In the end, I think both arguments have merit, and of course, I am torn because I know each of these men and consider them friends. Personally, my mind is not made up, either way. I didn’t play high school football because I valued my body for other things. Yet, I am not ready to ban the sport, and if my son wanted to play I would support it. Still of all the comments that have ensued,  I found Jason Allen’s article the most insightful, especially as it relates to football and gender roles: Three Reasons Why My Sons Are Not Playing Football (This Year)

Heaven, A World of Love . In September, I spent the month preaching on 1 Corinthians 13.  As I preached, I picked at Jonathan Edwards book on 1 Corinthians 13, Charity and Its Fruits. His final chapter speaks on the permanence of love in heaven. He rightly suggests that heaven is a world of love. Here is a sample:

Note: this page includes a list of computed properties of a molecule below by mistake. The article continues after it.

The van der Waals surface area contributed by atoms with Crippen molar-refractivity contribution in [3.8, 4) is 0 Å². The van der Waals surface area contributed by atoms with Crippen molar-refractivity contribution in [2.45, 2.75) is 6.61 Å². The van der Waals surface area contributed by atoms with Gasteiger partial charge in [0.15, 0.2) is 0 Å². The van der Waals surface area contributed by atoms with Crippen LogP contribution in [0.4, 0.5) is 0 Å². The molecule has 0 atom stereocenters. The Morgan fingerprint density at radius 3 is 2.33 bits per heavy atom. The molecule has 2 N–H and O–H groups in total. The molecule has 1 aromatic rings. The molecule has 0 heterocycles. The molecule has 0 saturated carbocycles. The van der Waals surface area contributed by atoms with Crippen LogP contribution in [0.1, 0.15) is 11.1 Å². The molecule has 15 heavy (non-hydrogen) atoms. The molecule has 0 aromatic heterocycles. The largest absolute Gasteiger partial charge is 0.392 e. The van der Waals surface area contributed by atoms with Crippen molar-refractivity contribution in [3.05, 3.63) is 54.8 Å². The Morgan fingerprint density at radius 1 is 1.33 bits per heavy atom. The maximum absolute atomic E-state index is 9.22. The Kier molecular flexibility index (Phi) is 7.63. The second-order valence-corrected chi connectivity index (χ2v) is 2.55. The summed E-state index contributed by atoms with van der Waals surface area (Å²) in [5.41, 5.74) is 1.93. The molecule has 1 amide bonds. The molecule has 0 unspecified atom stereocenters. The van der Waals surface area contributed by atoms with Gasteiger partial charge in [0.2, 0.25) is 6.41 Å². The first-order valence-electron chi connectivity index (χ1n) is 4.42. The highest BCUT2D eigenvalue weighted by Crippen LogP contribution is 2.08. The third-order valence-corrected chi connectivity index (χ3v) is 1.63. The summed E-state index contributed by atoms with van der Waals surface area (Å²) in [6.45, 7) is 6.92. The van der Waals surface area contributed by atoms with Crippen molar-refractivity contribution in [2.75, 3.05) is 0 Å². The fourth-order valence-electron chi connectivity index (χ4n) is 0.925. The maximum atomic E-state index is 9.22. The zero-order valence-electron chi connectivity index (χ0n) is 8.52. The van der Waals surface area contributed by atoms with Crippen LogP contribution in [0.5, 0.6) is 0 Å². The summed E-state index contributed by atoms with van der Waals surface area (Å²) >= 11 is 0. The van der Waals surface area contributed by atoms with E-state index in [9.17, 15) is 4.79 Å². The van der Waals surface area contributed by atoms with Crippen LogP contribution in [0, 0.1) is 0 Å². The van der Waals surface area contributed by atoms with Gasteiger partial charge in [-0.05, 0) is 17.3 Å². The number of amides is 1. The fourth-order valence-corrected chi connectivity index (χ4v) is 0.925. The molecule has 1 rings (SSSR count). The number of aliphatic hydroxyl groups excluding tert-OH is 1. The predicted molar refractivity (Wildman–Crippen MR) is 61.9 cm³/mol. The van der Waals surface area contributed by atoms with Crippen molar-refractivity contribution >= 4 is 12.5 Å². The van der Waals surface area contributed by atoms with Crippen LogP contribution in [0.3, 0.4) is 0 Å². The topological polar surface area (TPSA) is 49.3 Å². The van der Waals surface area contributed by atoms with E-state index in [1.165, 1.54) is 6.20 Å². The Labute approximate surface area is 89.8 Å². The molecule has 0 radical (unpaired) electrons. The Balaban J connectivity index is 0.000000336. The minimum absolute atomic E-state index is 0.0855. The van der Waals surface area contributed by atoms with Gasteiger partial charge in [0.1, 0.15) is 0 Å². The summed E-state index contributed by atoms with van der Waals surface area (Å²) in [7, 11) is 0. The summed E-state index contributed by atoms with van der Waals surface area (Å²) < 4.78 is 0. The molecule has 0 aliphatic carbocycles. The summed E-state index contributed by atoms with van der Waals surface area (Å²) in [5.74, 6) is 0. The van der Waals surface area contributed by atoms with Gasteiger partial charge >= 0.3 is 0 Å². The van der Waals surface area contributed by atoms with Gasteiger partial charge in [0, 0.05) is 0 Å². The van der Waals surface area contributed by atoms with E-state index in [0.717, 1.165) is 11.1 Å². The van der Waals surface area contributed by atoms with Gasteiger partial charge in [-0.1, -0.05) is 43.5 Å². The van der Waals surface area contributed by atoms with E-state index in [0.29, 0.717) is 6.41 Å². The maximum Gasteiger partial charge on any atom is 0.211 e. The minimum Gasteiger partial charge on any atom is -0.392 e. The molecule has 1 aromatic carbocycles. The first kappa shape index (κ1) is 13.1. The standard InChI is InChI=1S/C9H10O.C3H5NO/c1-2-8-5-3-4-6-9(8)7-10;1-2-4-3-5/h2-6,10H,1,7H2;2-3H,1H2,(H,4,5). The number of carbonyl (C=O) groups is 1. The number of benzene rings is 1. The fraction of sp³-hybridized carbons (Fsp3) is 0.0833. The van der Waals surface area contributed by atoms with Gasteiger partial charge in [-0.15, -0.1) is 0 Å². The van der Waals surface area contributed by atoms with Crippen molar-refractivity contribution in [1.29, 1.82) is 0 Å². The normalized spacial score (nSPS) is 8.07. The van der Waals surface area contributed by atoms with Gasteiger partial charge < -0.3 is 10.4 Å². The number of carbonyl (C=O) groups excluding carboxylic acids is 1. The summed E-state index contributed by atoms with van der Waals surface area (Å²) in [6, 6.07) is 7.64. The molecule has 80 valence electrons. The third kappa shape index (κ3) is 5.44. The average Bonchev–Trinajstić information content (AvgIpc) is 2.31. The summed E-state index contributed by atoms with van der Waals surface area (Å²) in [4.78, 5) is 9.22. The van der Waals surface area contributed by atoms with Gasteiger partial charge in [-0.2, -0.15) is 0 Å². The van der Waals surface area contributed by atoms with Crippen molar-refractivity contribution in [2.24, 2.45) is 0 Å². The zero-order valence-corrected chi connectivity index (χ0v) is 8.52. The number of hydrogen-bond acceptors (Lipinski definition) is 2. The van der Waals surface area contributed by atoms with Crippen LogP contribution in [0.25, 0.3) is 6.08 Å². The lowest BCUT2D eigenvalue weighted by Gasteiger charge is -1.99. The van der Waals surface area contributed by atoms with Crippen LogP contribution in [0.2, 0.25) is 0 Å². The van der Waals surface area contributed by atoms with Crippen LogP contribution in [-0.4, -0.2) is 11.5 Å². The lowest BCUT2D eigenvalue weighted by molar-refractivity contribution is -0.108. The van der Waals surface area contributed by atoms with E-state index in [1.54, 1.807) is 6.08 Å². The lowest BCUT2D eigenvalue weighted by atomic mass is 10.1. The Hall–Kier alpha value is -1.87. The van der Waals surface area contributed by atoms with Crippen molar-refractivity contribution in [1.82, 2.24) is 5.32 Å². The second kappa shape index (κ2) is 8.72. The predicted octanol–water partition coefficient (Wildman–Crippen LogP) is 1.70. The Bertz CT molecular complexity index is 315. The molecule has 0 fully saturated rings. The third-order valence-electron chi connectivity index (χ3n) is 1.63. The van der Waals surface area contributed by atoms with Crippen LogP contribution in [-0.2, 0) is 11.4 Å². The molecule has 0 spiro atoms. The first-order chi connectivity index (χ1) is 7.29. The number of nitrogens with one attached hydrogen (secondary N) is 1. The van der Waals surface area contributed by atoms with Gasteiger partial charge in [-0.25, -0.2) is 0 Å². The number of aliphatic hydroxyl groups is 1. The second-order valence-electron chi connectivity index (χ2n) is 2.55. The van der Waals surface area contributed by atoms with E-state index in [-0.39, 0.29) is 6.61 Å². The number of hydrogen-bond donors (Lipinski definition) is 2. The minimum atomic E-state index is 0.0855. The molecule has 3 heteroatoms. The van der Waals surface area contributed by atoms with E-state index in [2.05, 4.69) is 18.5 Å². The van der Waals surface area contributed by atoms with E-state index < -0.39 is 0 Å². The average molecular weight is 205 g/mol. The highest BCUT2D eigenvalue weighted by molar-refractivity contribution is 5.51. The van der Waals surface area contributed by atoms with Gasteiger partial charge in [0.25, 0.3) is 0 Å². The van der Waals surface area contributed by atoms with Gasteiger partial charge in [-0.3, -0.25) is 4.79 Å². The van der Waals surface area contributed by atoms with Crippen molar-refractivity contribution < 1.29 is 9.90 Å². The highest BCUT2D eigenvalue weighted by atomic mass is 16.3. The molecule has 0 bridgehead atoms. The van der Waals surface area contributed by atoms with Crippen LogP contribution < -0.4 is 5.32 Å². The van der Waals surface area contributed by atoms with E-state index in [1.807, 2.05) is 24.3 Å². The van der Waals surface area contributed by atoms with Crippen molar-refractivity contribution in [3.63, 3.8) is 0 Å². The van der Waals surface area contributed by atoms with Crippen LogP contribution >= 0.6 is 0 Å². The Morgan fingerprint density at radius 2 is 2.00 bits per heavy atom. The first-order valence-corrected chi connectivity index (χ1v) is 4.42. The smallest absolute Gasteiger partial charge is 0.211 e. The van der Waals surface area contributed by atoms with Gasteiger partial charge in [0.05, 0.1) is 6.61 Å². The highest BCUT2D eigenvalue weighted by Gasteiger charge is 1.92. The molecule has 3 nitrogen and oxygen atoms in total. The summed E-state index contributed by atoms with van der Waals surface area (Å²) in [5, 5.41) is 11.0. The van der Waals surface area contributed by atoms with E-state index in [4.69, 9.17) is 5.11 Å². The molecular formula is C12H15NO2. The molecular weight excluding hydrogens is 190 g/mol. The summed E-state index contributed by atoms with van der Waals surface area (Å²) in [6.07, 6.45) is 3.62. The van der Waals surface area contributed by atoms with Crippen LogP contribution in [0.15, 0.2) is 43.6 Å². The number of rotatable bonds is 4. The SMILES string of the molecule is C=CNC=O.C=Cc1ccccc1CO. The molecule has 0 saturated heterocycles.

Heaven is a part of creation that God has built for this end, to be the place of His glorious presence, and it is His abode forever; and here will He dwell, and gloriously manifest Himself to all eternity. And this renders heaven a world of love; for God is the fountain of love, as the sun is the fountain of light. And therefore the glorious presence of God in heaven, fills heaven with love, as the sun, placed in the midst of the visible heavens in a clear day, fills the world with light. The apostle tells us that “God is love”; and therefore, seeing He is an infinite being, it follows that He is an infinite fountain of love. Seeing He is an all-sufficient being, it follows that He is a full and over-flowing, and inexhaustible fountain of love. And in that He is an unchangeable and eternal being, He is an unchangeable and eternal fountain of love.